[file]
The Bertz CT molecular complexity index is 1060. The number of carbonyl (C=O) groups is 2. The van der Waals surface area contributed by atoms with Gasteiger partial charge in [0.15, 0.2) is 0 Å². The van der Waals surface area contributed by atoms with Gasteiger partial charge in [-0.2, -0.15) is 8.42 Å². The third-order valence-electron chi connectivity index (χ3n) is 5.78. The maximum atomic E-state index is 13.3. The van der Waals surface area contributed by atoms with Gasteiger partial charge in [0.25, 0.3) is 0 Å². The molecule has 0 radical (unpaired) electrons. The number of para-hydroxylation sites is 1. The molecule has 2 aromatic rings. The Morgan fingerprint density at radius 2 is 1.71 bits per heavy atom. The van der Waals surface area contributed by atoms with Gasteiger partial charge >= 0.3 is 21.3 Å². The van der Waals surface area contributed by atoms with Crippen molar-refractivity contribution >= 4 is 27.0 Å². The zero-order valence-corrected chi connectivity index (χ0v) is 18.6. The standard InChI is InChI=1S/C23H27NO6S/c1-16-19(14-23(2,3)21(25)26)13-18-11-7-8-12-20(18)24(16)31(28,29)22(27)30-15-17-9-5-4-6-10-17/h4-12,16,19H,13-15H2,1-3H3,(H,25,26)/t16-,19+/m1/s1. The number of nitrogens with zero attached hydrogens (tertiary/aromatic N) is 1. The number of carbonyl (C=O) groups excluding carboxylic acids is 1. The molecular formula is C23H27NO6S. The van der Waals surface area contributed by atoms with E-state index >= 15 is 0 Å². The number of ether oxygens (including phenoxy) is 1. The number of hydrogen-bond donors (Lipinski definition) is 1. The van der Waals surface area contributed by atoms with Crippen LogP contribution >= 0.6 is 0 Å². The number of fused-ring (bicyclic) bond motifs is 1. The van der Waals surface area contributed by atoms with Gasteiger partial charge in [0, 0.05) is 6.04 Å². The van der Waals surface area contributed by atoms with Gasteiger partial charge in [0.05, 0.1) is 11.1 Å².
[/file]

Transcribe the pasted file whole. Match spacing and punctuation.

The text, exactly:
The Bertz CT molecular complexity index is 1060. The number of carbonyl (C=O) groups is 2. The van der Waals surface area contributed by atoms with Gasteiger partial charge in [0.15, 0.2) is 0 Å². The van der Waals surface area contributed by atoms with Gasteiger partial charge in [-0.2, -0.15) is 8.42 Å². The third-order valence-electron chi connectivity index (χ3n) is 5.78. The maximum atomic E-state index is 13.3. The van der Waals surface area contributed by atoms with Gasteiger partial charge in [0.25, 0.3) is 0 Å². The molecule has 0 radical (unpaired) electrons. The number of para-hydroxylation sites is 1. The molecule has 2 aromatic rings. The Morgan fingerprint density at radius 2 is 1.71 bits per heavy atom. The van der Waals surface area contributed by atoms with Gasteiger partial charge >= 0.3 is 21.3 Å². The van der Waals surface area contributed by atoms with Crippen molar-refractivity contribution >= 4 is 27.0 Å². The zero-order valence-corrected chi connectivity index (χ0v) is 18.6. The standard InChI is InChI=1S/C23H27NO6S/c1-16-19(14-23(2,3)21(25)26)13-18-11-7-8-12-20(18)24(16)31(28,29)22(27)30-15-17-9-5-4-6-10-17/h4-12,16,19H,13-15H2,1-3H3,(H,25,26)/t16-,19+/m1/s1. The number of nitrogens with zero attached hydrogens (tertiary/aromatic N) is 1. The number of carbonyl (C=O) groups excluding carboxylic acids is 1. The molecular formula is C23H27NO6S. The van der Waals surface area contributed by atoms with E-state index >= 15 is 0 Å². The number of ether oxygens (including phenoxy) is 1. The number of hydrogen-bond donors (Lipinski definition) is 1. The van der Waals surface area contributed by atoms with Crippen LogP contribution >= 0.6 is 0 Å². The number of fused-ring (bicyclic) bond motifs is 1. The van der Waals surface area contributed by atoms with Gasteiger partial charge in [0, 0.05) is 6.04 Å². The van der Waals surface area contributed by atoms with Gasteiger partial charge in [0.05, 0.1) is 11.1 Å².